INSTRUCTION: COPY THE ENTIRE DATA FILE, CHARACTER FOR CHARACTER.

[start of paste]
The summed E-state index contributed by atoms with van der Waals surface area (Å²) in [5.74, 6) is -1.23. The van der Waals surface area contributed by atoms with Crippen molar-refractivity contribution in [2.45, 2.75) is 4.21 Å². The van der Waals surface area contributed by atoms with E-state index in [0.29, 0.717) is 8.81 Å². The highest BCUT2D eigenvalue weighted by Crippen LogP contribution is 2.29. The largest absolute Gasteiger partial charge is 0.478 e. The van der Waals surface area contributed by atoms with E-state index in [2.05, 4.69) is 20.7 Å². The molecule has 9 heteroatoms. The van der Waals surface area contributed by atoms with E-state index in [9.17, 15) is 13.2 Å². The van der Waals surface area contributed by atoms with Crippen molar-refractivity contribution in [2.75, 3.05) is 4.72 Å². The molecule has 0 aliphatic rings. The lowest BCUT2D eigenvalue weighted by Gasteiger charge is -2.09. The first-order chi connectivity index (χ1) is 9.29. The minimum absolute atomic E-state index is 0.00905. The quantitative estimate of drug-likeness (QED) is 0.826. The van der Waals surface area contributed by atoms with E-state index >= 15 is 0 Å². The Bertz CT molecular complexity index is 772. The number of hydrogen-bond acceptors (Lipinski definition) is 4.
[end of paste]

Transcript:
The summed E-state index contributed by atoms with van der Waals surface area (Å²) in [5.74, 6) is -1.23. The van der Waals surface area contributed by atoms with Crippen molar-refractivity contribution in [2.45, 2.75) is 4.21 Å². The van der Waals surface area contributed by atoms with E-state index in [0.29, 0.717) is 8.81 Å². The highest BCUT2D eigenvalue weighted by Crippen LogP contribution is 2.29. The largest absolute Gasteiger partial charge is 0.478 e. The van der Waals surface area contributed by atoms with E-state index in [2.05, 4.69) is 20.7 Å². The molecule has 9 heteroatoms. The van der Waals surface area contributed by atoms with E-state index in [9.17, 15) is 13.2 Å². The van der Waals surface area contributed by atoms with Crippen molar-refractivity contribution in [2.75, 3.05) is 4.72 Å². The molecule has 0 aliphatic rings. The lowest BCUT2D eigenvalue weighted by Gasteiger charge is -2.09. The first-order chi connectivity index (χ1) is 9.29. The minimum absolute atomic E-state index is 0.00905. The quantitative estimate of drug-likeness (QED) is 0.826. The van der Waals surface area contributed by atoms with E-state index >= 15 is 0 Å². The Bertz CT molecular complexity index is 772. The number of hydrogen-bond acceptors (Lipinski definition) is 4.